John Irving is among my favorite authors (although my favorite Irving novel is hard to say... I loved The World According to Garp, The Hotel New Hampshire, The Cider House Rules and A Prayer for Owen Meany.... but deciding which is the best is near impossible).

This review, I think, shows definitively what the book is.  The World According to Garp is a hilarious read but at the same time it is quite emotionally invested.  

July 05, 2009
Yep, he's one of my favorites too ... all those you mentioned are great ... Son of the Circus too. Garp was how I discovered Irving so it remains a sentimental favorite ... Saving Piggy Sneed is a nice autobiographical piece too ...
More The World According to Garp reviews
review by . July 12, 2010
John Irving is the rare breed of a writer who began with some pretty good success critically.  His earliest works such as Setting Free the Bears, The 158 Pound Marriage and The Water Method Man actually opened up to critical success.  All of those books didn't exactly sell very well, however.  Rather they were quite unknown.  In 1978, John Irving published The World According to Garp and the result was a runaway bestseller.  It was a book that was filled to the brim …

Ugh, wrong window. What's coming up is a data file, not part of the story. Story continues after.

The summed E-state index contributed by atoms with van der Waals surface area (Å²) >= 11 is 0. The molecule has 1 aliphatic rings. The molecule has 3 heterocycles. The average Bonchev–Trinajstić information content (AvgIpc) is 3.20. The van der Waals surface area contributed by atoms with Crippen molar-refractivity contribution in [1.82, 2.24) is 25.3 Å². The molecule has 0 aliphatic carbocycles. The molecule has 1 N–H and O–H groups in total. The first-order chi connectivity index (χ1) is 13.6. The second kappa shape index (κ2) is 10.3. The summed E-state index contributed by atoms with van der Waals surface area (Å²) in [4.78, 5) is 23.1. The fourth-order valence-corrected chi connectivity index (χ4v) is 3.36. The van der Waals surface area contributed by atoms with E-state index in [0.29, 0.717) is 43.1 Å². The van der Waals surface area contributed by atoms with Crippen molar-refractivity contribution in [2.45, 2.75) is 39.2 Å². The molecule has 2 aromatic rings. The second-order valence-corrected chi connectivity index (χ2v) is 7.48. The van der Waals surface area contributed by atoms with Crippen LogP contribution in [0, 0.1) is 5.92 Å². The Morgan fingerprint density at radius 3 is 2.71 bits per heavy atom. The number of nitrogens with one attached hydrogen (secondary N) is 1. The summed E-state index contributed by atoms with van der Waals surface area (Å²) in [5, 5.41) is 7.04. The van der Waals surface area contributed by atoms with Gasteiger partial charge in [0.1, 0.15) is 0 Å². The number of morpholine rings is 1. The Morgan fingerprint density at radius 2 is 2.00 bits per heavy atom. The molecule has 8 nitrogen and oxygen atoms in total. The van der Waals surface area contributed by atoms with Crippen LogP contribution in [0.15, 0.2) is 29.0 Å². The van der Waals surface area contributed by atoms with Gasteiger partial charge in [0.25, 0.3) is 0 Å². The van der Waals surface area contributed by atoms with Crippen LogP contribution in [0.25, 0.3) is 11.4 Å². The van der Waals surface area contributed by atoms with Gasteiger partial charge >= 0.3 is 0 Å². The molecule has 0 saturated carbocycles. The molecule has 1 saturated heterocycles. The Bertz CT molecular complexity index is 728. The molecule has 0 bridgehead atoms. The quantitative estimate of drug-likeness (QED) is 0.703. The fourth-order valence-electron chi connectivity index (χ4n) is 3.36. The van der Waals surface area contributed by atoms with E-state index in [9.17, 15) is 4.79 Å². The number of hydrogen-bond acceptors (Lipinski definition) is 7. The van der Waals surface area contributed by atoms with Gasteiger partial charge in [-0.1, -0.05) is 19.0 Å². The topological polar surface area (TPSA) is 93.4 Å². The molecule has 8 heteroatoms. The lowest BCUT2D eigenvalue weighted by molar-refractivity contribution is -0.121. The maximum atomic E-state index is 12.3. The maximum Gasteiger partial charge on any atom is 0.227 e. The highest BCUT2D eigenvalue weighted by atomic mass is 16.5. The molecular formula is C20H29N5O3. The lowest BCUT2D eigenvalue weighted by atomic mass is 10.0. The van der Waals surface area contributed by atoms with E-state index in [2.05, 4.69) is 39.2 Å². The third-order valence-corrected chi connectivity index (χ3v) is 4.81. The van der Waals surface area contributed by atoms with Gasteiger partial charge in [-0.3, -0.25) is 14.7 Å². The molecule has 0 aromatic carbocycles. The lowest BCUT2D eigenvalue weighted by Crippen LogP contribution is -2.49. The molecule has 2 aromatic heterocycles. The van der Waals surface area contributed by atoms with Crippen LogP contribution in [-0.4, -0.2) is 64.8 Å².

review by . May 24, 2010
John Irving is brilliant, and brings another wild cast of colorful characters to 'Garp'. T.S Garp (no, the "T.S." doesn't stand for anything) is the illegitimate son of a feminist nurse, Jenny,  whos views on men, sexuality, and especially lust are rather bleak, to say the least. The story chronicles their lives together, then moves on with Garp as he begins his own family. Jenny is ever-near,  and Garp's family goes well beyond the biological, eventually including …
Quick Tip by . June 25, 2010
There's a reason this book got Irving his fame. If you read nothing else by John Irving, make sure you get this one.
Quick Tip by . June 15, 2010
Quick Tip by . June 10, 2010
I could read this book over and over.
review by . May 24, 2009
The first time I experienced "Garp" was as a teenager in my friend Steve's basement, some five years after the novel's 1978 publication. Steve was telling me about that part in the story when Garp hits a car that happens to be occupied by his wife and her student lover. Many details of his account can not be shared on this public forum. I was agog.    "And then what happened?" I asked. Steve didn't really recall, except something about women with their tongues cut out. It was …
review by . January 04, 2001